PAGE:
Building a Library
Libraries are built by manual input or by using Endnote’s companion application, Endlink, to directly import references from online searches or from any “text-only” file. Here, I’ll describe how I import the results of a typical Medline search into an Endnote library. First, references are exported from the online database via e-mail. Once received the e-mail message is saved as a text file:
I’ve included “invisible” characters for a reason. They are key to understanding how Endlink “Filters” function and you need to know how your particular file “looks” to Endlink.First, notice that the line preceeding the first reference is blank. A blank line is a convenient delimiter between individual references. However, both online services and e-mail programs send and save text in different formats, so it’s important to check the structure of your file, just in case you have to “tweak” your online search preferences or one of the pre-packaged Endlink filters.
Pre-packaged Endlink filters are fairly complete. The only minor “tweak” I made was to add an extra space between the field delimiters (e.g., AU, TI, IN) and the hyphen. Notice there are two spaces sent by my online service, whereas Endlink’s filter specified only one).
Hard carriage returns are another concern. Endlink will interpret a hard return as the end of the field entry. I use ClarisWorks macros to quickly and easily remove hard carriage returns and extra spaces from fields containing more than one line of text (AB, TI, and IN are the most common).
Once the text file is ready for importing, open an existing library or create a new one and choose “Import...” from the “File” menu. A dialog window appears where you choose your text file from which to import, the Endlink filter with which to parse the field entries and whether you want to import all references, discard duplicates or put duplicate references into a separate file. When Endnote is finished importing, the summary window displays the recently imported references. This automatic selection of new references is quite handy for using “Term lists” to optimize your library for consistent usage.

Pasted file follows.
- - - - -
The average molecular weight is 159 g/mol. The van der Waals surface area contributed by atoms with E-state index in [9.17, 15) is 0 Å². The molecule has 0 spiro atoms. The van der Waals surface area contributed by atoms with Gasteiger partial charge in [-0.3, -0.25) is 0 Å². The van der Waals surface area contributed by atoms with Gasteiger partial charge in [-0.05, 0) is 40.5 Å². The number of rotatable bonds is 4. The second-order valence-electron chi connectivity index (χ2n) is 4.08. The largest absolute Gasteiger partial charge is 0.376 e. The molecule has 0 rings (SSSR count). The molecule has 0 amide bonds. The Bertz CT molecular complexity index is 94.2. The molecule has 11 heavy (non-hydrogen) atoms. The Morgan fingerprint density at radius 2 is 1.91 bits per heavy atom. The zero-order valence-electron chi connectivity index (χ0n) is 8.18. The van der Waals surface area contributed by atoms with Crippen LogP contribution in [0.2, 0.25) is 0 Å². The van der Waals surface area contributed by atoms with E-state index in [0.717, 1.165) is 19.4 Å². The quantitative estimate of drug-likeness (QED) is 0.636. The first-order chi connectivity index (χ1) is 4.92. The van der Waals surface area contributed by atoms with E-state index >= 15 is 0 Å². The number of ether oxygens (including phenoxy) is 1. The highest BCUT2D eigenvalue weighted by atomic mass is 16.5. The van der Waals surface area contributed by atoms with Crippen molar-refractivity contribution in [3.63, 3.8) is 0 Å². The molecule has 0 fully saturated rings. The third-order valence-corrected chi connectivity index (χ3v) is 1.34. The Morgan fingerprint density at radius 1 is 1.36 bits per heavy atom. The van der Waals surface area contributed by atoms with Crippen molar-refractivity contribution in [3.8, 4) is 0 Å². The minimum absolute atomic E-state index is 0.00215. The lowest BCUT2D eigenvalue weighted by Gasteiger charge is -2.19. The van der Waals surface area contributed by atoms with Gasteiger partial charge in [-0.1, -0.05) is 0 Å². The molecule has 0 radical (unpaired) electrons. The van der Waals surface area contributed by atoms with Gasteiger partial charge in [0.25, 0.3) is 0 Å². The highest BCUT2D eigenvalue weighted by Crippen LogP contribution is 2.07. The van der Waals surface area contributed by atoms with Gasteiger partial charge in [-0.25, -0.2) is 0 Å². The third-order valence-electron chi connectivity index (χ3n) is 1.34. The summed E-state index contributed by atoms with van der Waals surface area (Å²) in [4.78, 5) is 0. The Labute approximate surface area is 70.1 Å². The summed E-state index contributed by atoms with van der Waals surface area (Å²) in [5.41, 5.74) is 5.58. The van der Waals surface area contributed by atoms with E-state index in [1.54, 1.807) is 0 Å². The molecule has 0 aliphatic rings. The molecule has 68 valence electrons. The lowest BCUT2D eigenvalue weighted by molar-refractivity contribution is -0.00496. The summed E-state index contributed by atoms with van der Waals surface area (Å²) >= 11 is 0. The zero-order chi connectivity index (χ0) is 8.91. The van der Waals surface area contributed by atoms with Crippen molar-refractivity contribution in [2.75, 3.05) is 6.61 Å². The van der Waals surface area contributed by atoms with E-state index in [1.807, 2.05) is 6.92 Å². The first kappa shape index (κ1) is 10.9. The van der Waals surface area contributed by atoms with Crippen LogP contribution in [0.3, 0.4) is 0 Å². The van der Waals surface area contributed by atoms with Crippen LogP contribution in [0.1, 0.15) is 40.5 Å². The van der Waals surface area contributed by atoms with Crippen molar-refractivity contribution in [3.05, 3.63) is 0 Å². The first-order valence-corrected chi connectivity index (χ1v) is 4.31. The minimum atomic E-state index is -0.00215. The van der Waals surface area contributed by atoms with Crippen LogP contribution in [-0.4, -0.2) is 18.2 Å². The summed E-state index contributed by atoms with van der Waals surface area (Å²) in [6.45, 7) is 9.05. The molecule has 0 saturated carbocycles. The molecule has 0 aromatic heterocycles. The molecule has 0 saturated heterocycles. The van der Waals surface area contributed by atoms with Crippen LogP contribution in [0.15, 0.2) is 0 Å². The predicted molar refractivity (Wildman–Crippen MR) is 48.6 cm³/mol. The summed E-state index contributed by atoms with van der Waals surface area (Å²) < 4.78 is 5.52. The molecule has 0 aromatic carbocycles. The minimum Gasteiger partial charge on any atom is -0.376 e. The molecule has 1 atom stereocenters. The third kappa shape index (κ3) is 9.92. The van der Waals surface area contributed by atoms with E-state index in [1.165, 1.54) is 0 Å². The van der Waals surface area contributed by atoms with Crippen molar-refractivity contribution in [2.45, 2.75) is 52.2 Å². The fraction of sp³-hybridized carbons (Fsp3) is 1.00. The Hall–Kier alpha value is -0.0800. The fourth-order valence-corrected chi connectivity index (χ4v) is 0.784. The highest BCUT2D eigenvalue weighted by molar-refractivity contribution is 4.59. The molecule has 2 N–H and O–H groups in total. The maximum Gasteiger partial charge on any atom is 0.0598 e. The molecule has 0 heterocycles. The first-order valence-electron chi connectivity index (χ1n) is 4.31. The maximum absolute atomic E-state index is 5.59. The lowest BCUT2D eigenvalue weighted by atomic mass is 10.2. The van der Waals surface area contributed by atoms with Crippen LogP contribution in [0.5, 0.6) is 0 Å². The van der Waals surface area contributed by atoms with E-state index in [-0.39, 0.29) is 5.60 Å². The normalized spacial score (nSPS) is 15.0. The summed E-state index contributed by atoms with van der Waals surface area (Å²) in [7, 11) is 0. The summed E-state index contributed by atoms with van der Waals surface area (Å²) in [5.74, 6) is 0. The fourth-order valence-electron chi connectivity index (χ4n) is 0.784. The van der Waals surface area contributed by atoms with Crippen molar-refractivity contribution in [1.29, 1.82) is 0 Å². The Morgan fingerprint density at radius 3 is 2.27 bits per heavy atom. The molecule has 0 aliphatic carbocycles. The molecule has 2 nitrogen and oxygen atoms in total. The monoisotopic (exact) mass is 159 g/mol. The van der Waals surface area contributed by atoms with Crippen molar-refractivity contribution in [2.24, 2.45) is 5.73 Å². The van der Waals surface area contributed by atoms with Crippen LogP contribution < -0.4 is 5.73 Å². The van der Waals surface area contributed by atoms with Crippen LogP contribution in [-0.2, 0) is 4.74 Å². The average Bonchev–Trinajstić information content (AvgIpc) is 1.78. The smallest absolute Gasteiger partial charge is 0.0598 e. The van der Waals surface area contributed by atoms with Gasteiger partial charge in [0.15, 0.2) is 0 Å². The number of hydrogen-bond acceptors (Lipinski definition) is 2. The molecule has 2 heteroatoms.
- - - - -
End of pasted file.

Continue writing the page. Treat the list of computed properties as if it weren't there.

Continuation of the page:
When submitting any kind of manuscript that contains footnotes, consistency is a priority. A bibliography looks unprofessional if one reference cites a journal article as being published in the “Proceedings of the National Academy of Science, USA” and another reference abbreviates the same journal as “PNAS.” The task of managing footnotes and bibliographies within large manuscripts used to be almost a second career, it was so massive an undertaking. Use Endnote, and you’ll hardly need to think about it.
There are two levels to managing consistency within a database. First, how are references listed in the Endnote library? My online database uses the unabbreviated name of every journal, while I prefer to use simple acronyms when I enter references manually. Second, different publishers use different abbreviation conventions, so sometimes the same reference needs to appear in one bibliography as “Proc. Nat’l. Acad. of Sci.” and in another as “PNAS.”
However, Endnote has an easy-to-use feature to manage both situations — the “Terms list.” Each Endnote library is created with its own set of Terms lists that can be linked to any field (a single field can be linked to only one terms list, but a term list can be linked to multiple, related fields). Terms lists allow you to impose global consistency on output when there is inconsistency of input (a common situation when there is more than one user or source of reference input). Keywords used to search your library can be standardized, journal names can be associated with up to four sets of abbreviated styles, etc. Endnote recognizes and provides a convenient workaround to the inherent incompatibility between the way most of us assemble and use reference libraries versus the demands for perfection by editors and publishers of manuscripts.
Dynamic Management of Footnotes
So, you’ve got some references in a library and you’re writing your opus. Inserting reference “markers” is easy with Endnote. Merely switch to Endnote via the Application menu (MS Word users can choose the Endnote module from the “Tools” menu). Choose reference(s) from an open library’s summary window, “Copy” them from the Endnote menu, switch back to your text document and “Paste.” Endnote brackets the inserted reference with special characters.